Our species took its first steps in a world covered in trees. Today, forests offer us sustenance, shelter, and clean the air that we breathe.
World Wildlife Day 2017. The future of biodiversity is in young people’s hands
La giornata, dedicata alla lotta dei crimini contro la biodiversità e alla sua salvaguardia, è incentrata quest’anno sulla protezione degli elefanti, sempre più minacciati dal commercio di avorio.
Admiring an animal in the wild is always a touching and exciting experience. In that precise moment, superfluity disappears, time seems to stop or even go back to a time when the world was covered with forests and humanity hadn’t yet subjected nature to its will.
The sixth extinction
Our children, however, won’t have the pleasure of admiring numerous species, and it’s our fault. Lions, whales, frogs, elephants, rhinoceroses, and tunas are just some of the numerous species threatened with extinction. According to a study published in the journal Science Advances, the current extinction rate is about 100 times higher than normal levels and at least three quarters of animal species could become extinct in just a few generations.
World Wildlife Day
In order to contribute to fighting this mass extinction and celebrating our planet’s extraordinary biodiversity, the United Nations established World Wildlife Day in 2013. The day coincides with the adoption of the Convention on International Trade in Endangered Species of Wild Fauna and Flora (CITES), signed in Washington on 3 March 1973. The objective is highlighting wildlife crimes, including poaching and the illegal trade in animals and plants, and strengthening efforts to fight them, as well as raising people’s awareness on the multitude of benefits nature conservation offers us.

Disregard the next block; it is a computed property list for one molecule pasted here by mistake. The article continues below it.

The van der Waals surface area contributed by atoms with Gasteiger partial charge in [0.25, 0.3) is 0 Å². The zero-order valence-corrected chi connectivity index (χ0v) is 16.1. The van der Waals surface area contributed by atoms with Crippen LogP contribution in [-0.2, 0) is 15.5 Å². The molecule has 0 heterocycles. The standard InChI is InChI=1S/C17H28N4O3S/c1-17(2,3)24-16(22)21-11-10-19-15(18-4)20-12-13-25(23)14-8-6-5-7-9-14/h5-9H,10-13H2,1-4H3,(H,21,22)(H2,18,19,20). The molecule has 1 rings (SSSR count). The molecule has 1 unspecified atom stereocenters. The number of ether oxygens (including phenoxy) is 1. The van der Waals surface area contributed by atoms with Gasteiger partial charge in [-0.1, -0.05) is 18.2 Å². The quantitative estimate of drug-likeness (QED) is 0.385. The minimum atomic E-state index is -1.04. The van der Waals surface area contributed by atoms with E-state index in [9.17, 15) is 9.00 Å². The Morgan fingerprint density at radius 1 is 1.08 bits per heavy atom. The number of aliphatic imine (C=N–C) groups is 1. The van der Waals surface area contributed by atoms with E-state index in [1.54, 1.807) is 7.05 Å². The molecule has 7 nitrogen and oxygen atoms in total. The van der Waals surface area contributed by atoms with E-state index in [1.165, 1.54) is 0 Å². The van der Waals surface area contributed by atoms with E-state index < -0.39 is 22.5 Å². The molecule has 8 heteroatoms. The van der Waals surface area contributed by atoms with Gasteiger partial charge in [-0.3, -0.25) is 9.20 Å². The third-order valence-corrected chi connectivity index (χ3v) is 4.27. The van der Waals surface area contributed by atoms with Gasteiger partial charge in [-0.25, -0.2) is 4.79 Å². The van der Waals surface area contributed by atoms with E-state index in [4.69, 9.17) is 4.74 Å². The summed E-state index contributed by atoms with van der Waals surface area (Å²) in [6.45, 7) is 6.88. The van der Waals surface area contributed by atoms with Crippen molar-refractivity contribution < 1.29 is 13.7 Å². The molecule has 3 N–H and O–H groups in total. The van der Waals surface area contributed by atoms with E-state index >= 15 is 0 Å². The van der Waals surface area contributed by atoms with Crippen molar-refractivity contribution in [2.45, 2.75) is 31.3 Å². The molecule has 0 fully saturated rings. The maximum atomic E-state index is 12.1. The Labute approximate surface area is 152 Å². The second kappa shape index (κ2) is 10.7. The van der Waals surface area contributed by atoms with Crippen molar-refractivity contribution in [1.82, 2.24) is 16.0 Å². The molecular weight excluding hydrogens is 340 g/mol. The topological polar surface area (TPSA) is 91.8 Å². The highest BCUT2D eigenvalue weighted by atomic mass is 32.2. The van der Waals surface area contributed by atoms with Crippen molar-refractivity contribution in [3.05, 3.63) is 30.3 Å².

The 2017 edition, under the theme “Listen to young voices”, aims to engage and empower the youth, encouraging them to face the issues linked to conservation and biodiversity. The United Nations reminds that almost one fourth of the world population is 10 to 24 years old, and the future of our planet’s flora and fauna is in their hands.
We should try to give up on the utilitarian vision with which we were taught to look at animals and plants, and get off our high horse to try to understand the peculiar beauty of each species, rather than looking down on them. We still have a lot to learn.
Poachers in Africa are encroaching on wildlife land and killing rhinos in travel hot spots now devoid of visitors due to the coronavirus pandemic.
On World Environment Day, find out which species’ very survival is threatened by the illegal wildlife trade.
Actor and environmental activist Leonardo DiCaprio has contributed two million dollars to a fund to protect Virunga National Park in Congo from threats such as terrorism, the coronavirus and poaching.
For the first time in seventeen years, Iceland’s two main whaling companies won’t resume whale hunting. The announcement concerns this year’s season but could carry into the future.
The relationship between the coronavirus and wildlife is complex: while the pandemic may lead to a reduction in the illegal trade in wild animals, it may also encourage it in other respects.
The largest coral reef in the world is severely threatened by climate change, but researchers are developing strategies that could contribute to saving the Great Barrier Reef.
NGO Free the Bears has opened a mountain sanctuary for moon bears in Laos. With the government’s help, it aims to close all bile farms by 2022.
Seychelles have extended its marine protected area, which now covers over 400,000 square kilometres, an area larger than Germany.